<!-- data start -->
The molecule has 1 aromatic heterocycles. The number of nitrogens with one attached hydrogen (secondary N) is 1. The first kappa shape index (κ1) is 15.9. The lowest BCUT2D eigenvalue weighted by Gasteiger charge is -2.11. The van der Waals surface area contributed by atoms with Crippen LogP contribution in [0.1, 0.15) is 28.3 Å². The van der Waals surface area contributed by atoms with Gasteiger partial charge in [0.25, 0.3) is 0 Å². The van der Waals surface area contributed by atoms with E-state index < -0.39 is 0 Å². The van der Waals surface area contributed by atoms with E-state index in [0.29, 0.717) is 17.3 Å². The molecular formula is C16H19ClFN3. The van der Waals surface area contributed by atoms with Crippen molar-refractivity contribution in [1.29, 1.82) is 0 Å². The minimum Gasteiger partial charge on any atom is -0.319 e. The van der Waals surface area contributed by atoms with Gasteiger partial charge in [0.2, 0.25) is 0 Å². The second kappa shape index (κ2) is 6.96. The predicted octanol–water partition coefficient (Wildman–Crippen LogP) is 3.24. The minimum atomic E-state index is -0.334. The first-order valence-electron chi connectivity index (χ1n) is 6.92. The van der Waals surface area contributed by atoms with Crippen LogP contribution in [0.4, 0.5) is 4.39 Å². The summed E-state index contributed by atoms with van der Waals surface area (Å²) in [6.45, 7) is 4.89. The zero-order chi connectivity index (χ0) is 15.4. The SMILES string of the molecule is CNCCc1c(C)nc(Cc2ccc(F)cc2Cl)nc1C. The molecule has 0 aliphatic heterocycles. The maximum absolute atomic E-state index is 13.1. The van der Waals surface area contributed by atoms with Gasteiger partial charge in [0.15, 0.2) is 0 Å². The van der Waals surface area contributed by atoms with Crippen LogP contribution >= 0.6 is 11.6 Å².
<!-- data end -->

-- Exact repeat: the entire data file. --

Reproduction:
The molecule has 1 aromatic heterocycles. The number of nitrogens with one attached hydrogen (secondary N) is 1. The first kappa shape index (κ1) is 15.9. The lowest BCUT2D eigenvalue weighted by Gasteiger charge is -2.11. The van der Waals surface area contributed by atoms with Crippen LogP contribution in [0.1, 0.15) is 28.3 Å². The van der Waals surface area contributed by atoms with Gasteiger partial charge in [0.25, 0.3) is 0 Å². The van der Waals surface area contributed by atoms with E-state index < -0.39 is 0 Å². The van der Waals surface area contributed by atoms with E-state index in [0.29, 0.717) is 17.3 Å². The molecular formula is C16H19ClFN3. The van der Waals surface area contributed by atoms with Crippen molar-refractivity contribution in [1.29, 1.82) is 0 Å². The minimum Gasteiger partial charge on any atom is -0.319 e. The van der Waals surface area contributed by atoms with Gasteiger partial charge in [0.2, 0.25) is 0 Å². The second kappa shape index (κ2) is 6.96. The predicted octanol–water partition coefficient (Wildman–Crippen LogP) is 3.24. The minimum atomic E-state index is -0.334. The first-order valence-electron chi connectivity index (χ1n) is 6.92. The van der Waals surface area contributed by atoms with Crippen LogP contribution in [0.4, 0.5) is 4.39 Å². The summed E-state index contributed by atoms with van der Waals surface area (Å²) in [6.45, 7) is 4.89. The zero-order chi connectivity index (χ0) is 15.4. The SMILES string of the molecule is CNCCc1c(C)nc(Cc2ccc(F)cc2Cl)nc1C. The molecule has 0 aliphatic heterocycles. The maximum absolute atomic E-state index is 13.1. The van der Waals surface area contributed by atoms with Gasteiger partial charge in [0.15, 0.2) is 0 Å². The van der Waals surface area contributed by atoms with Crippen LogP contribution >= 0.6 is 11.6 Å².